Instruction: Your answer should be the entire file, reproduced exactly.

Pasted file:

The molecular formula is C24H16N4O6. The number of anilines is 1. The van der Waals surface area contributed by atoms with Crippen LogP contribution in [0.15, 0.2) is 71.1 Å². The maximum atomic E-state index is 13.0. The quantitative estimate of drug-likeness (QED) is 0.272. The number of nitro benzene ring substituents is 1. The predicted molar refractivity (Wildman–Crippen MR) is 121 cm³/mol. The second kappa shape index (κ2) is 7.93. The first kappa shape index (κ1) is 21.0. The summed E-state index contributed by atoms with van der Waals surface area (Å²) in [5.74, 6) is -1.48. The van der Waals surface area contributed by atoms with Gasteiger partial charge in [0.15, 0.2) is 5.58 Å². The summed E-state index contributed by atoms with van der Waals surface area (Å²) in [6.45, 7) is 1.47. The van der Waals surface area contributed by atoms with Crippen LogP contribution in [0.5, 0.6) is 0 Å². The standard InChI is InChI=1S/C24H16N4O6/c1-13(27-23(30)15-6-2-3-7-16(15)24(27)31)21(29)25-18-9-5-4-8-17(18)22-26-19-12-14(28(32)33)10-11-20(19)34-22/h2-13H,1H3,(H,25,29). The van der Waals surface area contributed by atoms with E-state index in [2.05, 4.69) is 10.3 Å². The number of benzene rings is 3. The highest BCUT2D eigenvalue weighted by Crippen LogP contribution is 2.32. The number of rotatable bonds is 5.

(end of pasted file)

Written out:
The molecular formula is C24H16N4O6. The number of anilines is 1. The van der Waals surface area contributed by atoms with Crippen LogP contribution in [0.15, 0.2) is 71.1 Å². The maximum atomic E-state index is 13.0. The quantitative estimate of drug-likeness (QED) is 0.272. The number of nitro benzene ring substituents is 1. The predicted molar refractivity (Wildman–Crippen MR) is 121 cm³/mol. The second kappa shape index (κ2) is 7.93. The first kappa shape index (κ1) is 21.0. The summed E-state index contributed by atoms with van der Waals surface area (Å²) in [5.74, 6) is -1.48. The van der Waals surface area contributed by atoms with Gasteiger partial charge in [0.15, 0.2) is 5.58 Å². The summed E-state index contributed by atoms with van der Waals surface area (Å²) in [6.45, 7) is 1.47. The van der Waals surface area contributed by atoms with Crippen LogP contribution in [0.5, 0.6) is 0 Å². The standard InChI is InChI=1S/C24H16N4O6/c1-13(27-23(30)15-6-2-3-7-16(15)24(27)31)21(29)25-18-9-5-4-8-17(18)22-26-19-12-14(28(32)33)10-11-20(19)34-22/h2-13H,1H3,(H,25,29). The van der Waals surface area contributed by atoms with E-state index in [2.05, 4.69) is 10.3 Å². The number of benzene rings is 3. The highest BCUT2D eigenvalue weighted by Crippen LogP contribution is 2.32. The number of rotatable bonds is 5.